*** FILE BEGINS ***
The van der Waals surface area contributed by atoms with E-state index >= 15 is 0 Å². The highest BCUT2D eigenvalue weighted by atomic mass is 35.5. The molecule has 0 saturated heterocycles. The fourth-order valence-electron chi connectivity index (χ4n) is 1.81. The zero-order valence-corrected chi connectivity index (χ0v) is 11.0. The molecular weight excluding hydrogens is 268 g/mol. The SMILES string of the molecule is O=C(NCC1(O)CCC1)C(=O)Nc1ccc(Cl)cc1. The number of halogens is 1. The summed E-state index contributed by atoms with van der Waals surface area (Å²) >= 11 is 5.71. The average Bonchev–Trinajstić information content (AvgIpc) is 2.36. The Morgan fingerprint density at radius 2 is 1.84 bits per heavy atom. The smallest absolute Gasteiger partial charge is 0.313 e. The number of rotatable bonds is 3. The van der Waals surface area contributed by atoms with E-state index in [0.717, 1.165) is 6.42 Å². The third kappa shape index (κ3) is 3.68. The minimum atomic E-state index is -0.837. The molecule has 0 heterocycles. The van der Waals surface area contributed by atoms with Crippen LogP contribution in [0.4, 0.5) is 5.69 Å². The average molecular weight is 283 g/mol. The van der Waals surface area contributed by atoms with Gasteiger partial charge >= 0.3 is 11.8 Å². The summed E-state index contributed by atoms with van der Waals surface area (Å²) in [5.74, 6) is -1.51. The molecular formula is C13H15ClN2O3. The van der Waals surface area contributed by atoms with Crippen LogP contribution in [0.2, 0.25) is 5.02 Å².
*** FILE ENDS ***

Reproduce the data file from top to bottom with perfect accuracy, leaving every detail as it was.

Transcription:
The van der Waals surface area contributed by atoms with E-state index >= 15 is 0 Å². The highest BCUT2D eigenvalue weighted by atomic mass is 35.5. The molecule has 0 saturated heterocycles. The fourth-order valence-electron chi connectivity index (χ4n) is 1.81. The zero-order valence-corrected chi connectivity index (χ0v) is 11.0. The molecular weight excluding hydrogens is 268 g/mol. The SMILES string of the molecule is O=C(NCC1(O)CCC1)C(=O)Nc1ccc(Cl)cc1. The number of halogens is 1. The summed E-state index contributed by atoms with van der Waals surface area (Å²) >= 11 is 5.71. The average Bonchev–Trinajstić information content (AvgIpc) is 2.36. The Morgan fingerprint density at radius 2 is 1.84 bits per heavy atom. The smallest absolute Gasteiger partial charge is 0.313 e. The number of rotatable bonds is 3. The van der Waals surface area contributed by atoms with E-state index in [0.717, 1.165) is 6.42 Å². The third kappa shape index (κ3) is 3.68. The minimum atomic E-state index is -0.837. The molecule has 0 heterocycles. The van der Waals surface area contributed by atoms with Crippen LogP contribution in [0.4, 0.5) is 5.69 Å². The average molecular weight is 283 g/mol. The van der Waals surface area contributed by atoms with Gasteiger partial charge >= 0.3 is 11.8 Å². The summed E-state index contributed by atoms with van der Waals surface area (Å²) in [5.74, 6) is -1.51. The molecular formula is C13H15ClN2O3. The van der Waals surface area contributed by atoms with Crippen LogP contribution in [0.2, 0.25) is 5.02 Å².